So how is that going to affect student finance? If the polls are to be believed, the VVD will continue to be by far the biggest party in the Lower House, and they appear to be the only party that still supports the current student loan system. But who knows? The liberal party is yet to release its draft election manifesto. The same is true for the CDA, even though this ruling party has always strongly objected to student loans.

The smaller ruling parties, D66 and ChristenUnie, have already indicated that they wish to reintroduce student grants, as have the opposition parties GroenLinks, PvdA and SP. But that is where the similarities end.

No amount specified

For instance, take the exact amount of the grant to be awarded to students. D66 and GroenLinks have proposed a monthly amount of up to €400, while the ChristenUnie has argued in favour of €500 for students living independently and €300 for students living with their parents. PvdA and SP have not yet specified an amount.

And how much are students’ parents allowed to earn annually without their children ceasing to be eligible for a grant? As far as D66 is concerned, all students whose parents earn less than €70,000 annually are entitled to a grant. GroenLinks wishes to make students from families whose household income is less than €100,000 eligible for a grant.

Independent household

The ChristenUnie, one of the current ruling parties, feels that grants for students who live independently should not be tied to their parents’ income in any way, since students who do not live with their parents ‘run independent households’, as MP and education spokesperson Eppo Bruins wrote in a blog post. The party does believe that grants for students who live with their parents should be means-tested, but does not specify an amount. The party also feels that students should be allowed to earn up to €20,000, after which the amount of their grant will be incrementally reduced.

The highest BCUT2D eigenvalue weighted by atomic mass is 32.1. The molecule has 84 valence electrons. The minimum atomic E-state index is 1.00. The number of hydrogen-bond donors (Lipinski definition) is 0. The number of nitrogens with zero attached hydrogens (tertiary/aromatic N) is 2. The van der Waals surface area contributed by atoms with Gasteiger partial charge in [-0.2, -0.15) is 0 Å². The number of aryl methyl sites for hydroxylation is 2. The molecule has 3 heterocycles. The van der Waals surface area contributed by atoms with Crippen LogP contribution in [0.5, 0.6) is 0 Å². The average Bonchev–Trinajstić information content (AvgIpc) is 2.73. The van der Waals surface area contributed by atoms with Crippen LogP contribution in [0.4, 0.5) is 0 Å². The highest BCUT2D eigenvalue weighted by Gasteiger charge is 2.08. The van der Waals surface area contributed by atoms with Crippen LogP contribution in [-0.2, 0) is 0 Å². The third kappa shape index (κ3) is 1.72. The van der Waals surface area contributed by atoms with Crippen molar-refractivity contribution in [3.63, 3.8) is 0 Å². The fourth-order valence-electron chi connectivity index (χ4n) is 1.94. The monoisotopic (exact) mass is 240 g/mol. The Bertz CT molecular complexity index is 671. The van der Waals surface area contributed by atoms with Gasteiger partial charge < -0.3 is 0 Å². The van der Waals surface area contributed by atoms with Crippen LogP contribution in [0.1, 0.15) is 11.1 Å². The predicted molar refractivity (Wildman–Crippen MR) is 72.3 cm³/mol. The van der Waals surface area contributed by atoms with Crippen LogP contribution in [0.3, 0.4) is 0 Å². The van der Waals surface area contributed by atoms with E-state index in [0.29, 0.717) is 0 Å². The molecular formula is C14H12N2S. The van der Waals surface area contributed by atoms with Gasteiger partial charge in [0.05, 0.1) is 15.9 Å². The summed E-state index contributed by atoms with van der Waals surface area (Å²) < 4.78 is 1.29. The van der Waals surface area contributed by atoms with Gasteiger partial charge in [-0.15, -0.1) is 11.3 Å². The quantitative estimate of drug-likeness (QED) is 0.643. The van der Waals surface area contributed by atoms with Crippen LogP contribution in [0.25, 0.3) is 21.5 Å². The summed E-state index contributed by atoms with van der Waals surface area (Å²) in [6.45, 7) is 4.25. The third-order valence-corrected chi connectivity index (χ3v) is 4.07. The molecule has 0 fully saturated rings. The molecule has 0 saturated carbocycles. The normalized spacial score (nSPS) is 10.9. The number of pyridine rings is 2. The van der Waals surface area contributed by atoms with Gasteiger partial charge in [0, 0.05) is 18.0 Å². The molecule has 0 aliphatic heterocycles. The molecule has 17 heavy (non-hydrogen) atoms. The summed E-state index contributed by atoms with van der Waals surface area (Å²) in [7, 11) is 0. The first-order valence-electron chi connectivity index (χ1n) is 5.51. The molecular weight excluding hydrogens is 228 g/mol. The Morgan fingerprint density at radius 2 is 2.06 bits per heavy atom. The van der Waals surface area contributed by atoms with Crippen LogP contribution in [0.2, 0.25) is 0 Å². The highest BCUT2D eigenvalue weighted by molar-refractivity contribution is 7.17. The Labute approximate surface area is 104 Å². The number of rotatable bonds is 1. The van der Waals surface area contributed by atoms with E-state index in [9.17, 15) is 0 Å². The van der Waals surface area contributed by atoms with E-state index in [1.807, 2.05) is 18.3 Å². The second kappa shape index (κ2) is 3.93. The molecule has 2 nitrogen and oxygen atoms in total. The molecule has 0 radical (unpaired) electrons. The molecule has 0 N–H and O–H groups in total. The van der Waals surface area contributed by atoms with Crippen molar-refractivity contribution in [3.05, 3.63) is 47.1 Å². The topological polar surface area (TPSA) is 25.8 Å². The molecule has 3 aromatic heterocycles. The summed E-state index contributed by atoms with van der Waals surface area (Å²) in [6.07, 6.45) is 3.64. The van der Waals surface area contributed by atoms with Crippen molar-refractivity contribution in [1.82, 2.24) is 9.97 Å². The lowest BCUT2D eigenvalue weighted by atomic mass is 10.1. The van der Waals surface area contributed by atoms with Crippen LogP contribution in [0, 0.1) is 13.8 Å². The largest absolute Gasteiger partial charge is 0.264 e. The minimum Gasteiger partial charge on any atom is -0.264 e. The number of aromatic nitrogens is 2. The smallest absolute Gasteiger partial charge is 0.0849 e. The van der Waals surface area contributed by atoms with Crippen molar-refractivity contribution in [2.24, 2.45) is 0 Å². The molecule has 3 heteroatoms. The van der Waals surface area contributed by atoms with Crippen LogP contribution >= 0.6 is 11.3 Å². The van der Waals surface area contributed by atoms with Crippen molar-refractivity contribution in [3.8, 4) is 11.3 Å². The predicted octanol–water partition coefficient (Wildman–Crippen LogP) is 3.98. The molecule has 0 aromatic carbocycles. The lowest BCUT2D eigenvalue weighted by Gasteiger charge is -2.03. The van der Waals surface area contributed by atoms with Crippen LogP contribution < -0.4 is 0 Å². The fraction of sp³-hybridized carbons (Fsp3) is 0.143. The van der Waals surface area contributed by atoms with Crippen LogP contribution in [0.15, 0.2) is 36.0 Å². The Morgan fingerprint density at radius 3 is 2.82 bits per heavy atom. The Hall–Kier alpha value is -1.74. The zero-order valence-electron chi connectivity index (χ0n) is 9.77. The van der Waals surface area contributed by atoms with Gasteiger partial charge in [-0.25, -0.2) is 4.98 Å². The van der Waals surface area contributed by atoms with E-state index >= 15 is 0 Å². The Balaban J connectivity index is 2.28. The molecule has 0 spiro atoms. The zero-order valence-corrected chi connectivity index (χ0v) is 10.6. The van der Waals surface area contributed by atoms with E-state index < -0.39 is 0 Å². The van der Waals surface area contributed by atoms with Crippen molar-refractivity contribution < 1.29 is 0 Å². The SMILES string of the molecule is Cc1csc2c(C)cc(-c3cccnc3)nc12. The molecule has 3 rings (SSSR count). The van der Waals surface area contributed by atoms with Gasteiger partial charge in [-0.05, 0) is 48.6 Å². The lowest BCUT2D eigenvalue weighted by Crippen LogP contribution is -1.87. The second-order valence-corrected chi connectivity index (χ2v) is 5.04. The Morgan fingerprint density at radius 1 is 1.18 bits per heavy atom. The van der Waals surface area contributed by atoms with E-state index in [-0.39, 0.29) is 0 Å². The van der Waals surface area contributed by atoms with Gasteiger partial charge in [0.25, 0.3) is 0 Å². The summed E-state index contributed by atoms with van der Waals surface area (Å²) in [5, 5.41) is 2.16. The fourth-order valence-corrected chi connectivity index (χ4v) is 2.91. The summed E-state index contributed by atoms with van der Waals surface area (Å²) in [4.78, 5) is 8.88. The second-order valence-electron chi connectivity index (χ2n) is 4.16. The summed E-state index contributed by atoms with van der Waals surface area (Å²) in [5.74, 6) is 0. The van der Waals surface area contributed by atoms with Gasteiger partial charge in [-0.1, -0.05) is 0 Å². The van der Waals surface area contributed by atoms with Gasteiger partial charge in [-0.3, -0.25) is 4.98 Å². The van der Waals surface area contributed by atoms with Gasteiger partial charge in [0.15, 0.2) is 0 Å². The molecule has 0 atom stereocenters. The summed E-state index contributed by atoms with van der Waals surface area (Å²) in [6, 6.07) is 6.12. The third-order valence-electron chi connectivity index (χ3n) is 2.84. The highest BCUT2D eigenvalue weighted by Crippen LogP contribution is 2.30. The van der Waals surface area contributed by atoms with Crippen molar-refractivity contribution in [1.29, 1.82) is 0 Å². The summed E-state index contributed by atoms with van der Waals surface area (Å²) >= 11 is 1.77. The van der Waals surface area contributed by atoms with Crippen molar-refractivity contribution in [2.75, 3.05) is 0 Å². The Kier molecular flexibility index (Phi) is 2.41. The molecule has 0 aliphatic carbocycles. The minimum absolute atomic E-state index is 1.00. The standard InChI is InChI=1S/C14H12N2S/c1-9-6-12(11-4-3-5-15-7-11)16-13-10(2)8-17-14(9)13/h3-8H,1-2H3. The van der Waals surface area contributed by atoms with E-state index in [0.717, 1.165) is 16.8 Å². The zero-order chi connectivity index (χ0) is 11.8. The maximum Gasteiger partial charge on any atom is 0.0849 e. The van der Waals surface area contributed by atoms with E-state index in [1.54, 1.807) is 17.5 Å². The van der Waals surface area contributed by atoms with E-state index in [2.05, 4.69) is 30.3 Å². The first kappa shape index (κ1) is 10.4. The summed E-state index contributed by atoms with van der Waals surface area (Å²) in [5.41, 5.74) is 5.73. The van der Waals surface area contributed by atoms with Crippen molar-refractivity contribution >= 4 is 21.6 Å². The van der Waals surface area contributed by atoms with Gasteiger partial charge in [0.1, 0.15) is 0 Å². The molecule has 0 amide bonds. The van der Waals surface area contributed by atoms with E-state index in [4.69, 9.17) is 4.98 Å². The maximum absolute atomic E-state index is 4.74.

The SP has indicated that it wants ‘all students’ to receive a student grant. The socialist party is the only party to mention a supplementary grant to be awarded to ‘young adults from lower-income families’.

The current student finance system includes a government-funded public transport plan for students. Will students continue to be able to travel for free once they receive a new student grant? It seems likely, but D66 is the only party to make explicit mention of it.

The current situation for the Dutch student finance system:

Who will foot the bill?

In other words, not many details on the parties’ plans are available just yet, but if the aforementioned parties get what they want, several hundreds of millions’ worth of student grants will be awarded at some point. How are these grants going to be funded? That, too, remains somewhat unclear at present.

ChristenUnie recently announced in a press release that its plan is part of a ‘comprehensive proposal for the overhaul of the tax system, which will be published later this month’. And who does GroenLinks believe should foot the bill? “The super-rich, people of independent means and major corporations,” says the party, which wishes to impose higher tax rates on these groups.

There are other funding options, too, such as raising the interest rate on student loans or charging higher tuition fees. Or alternatively, the higher education sector may lose some of its funding.


Lastly, the majority of MPs agree that students who are currently funding their studies by means of a student loan must be granted some form of compensation. So at some point, additional funding will have to be allocated for that purpose, as well.